39. The applicants were released in the courtroom.
B. Proceedings concerning Y.S.'s passport
40. When the investigating authorities were arresting Y.S. on 26 August 1995, they withheld her national identity paper – the “internal passport”. The passport was enclosed in the case file at the Tverskoy District Court. Y.S. made several unsuccessful attempts to recover the document, filing complaints to courts and prosecutors of various instances.
41. The lack of passport made Y.S.'s everyday life difficult. In December 1997 and April 1998 the Moscow Social Security Service and a law firm both refused to employ her because she did not have a passport. In December 1997 a Moscow clinic informed Y.S. that free medical care could only be provided to her if she presented an insurance certificate and her passport. For the same reason, in April 1998 the Moscow Telephone Company refused to install a telephone line in Y.S.'s home. On 2 June 1998 the Moscow City Notary Office notified Y.S. that she needed to verify her identity, for example, with a passport, if she wished to obtain notarial acts. On 10 December 1998 Y.S. was refused the registration of her marriage. On 19 March 1999 she was stopped by a police patrol for an identity check. As she was unable to produce the passport, she was taken to a police station and had to pay an administrative fine.
42. On 29 April 1998 the Office of the Moscow Prosecutor requested the Tverskoy District Court to return the passport.
43. On an unspecified date the President of the Tverskoy District Court informed Y.S. that the passport could be made available to her for certain purposes. But it should nonetheless remain in the case file because otherwise the authorities would not be able to tell Y.S. from her twin sister, who was in hiding.
44. On 29 June 1998 the President of the Tverskoy District Court confirmed that the passport should be retained in the case file.
45. On 31 March 1999 a police patrol came to the applicants' home to escort Y.S. to a court hearing. Both applicants were at home. Perplexed by their almost identical appearance, the police demanded that the applicants identify themselves or produce identity papers. Having met a refusal, and knowing that I.S. was also being looked for by the police, the patrol decided to arrest both applicants and took them to a police station.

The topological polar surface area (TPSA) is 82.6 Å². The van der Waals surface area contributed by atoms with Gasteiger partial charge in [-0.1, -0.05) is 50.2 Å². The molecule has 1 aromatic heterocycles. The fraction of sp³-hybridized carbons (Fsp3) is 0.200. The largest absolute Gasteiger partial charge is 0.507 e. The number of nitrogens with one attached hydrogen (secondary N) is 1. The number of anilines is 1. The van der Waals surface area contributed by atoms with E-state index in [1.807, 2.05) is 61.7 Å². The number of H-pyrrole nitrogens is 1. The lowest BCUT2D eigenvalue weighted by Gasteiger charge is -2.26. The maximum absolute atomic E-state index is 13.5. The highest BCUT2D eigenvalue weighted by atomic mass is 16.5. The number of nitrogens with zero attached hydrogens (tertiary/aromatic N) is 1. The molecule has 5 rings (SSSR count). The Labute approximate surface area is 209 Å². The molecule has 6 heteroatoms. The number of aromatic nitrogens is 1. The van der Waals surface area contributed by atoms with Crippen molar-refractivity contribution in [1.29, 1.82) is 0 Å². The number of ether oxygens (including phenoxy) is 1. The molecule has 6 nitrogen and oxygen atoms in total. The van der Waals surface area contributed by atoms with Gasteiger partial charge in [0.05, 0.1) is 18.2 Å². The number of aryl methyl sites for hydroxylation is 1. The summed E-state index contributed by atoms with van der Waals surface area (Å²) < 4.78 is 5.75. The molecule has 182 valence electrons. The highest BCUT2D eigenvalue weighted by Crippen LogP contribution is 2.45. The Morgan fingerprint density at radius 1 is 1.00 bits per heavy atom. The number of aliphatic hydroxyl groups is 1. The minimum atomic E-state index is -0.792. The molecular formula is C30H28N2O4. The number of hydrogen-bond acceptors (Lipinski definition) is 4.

46. On 6 October 1999, the investigation officer in charge of Y.S.'s case returned the passport to her.
II. RELEVANT DOMESTIC LAW
A. Code of Criminal Procedure of 1960
Article 11 (1) - Personal inviolability
“No one may be arrested otherwise than on the basis of a judicial decision or a prosecutor's order.”
Article 89 (1) - Application of preventive measures
“When there are sufficient grounds for believing that an accused person may evade an inquiry, preliminary investigation or trial or will obstruct the establishment of the truth in a criminal case or will engage in criminal activity, as well as in order to secure the execution of a sentence, the person conducting the inquiry, the investigator, the prosecutor or the court may apply one of the following preventive measures in respect of the accused: a written undertaking not to leave a specified place, a personal guarantee or a guarantee by a public organisation, or placement in custody.”
Article 92 - Order and decision on the application of a preventive measure
“Upon application of a preventive measure a person conducting an inquiry, an investigator or a prosecutor shall make a reasoned order, and a court shall give a reasoned decision specifying the criminal offence which the individual concerned is suspected of having committed, as well as the grounds for choosing the preventive measure applied. The order or decision shall be notified to the person concerned, to whom at the same time the procedure for appealing against the application of the preventive measure shall be explained.
A copy of the order or decision on the application of the preventive measure shall be immediately handed to the person concerned.”
Article 96 - Placement in custody
“Placement in custody as a preventive measure shall be effected in accordance with the requirements of Article 11 of this Code concerning criminal offences for which the law prescribes a penalty in the form of deprivation of freedom for a period of more than one year. In exceptional cases, this preventive measure may be applied in criminal matters for which a penalty in the form of deprivation of freedom for a period of less than one year is prescribed by law.”
Article 97 - Time-limits for pre-trial detention
“A period of detention during the investigation of offences in criminal cases may not last longer than two months. This time-limit may be extended by up to three months by a district or municipal prosecutor ... if it is impossible to complete the investigation and there are no grounds for altering the preventive measure. A further extension up to six months from the day of placement in custody may be effected only in cases of special complexity by a prosecutor of a subject of the Russian Federation ...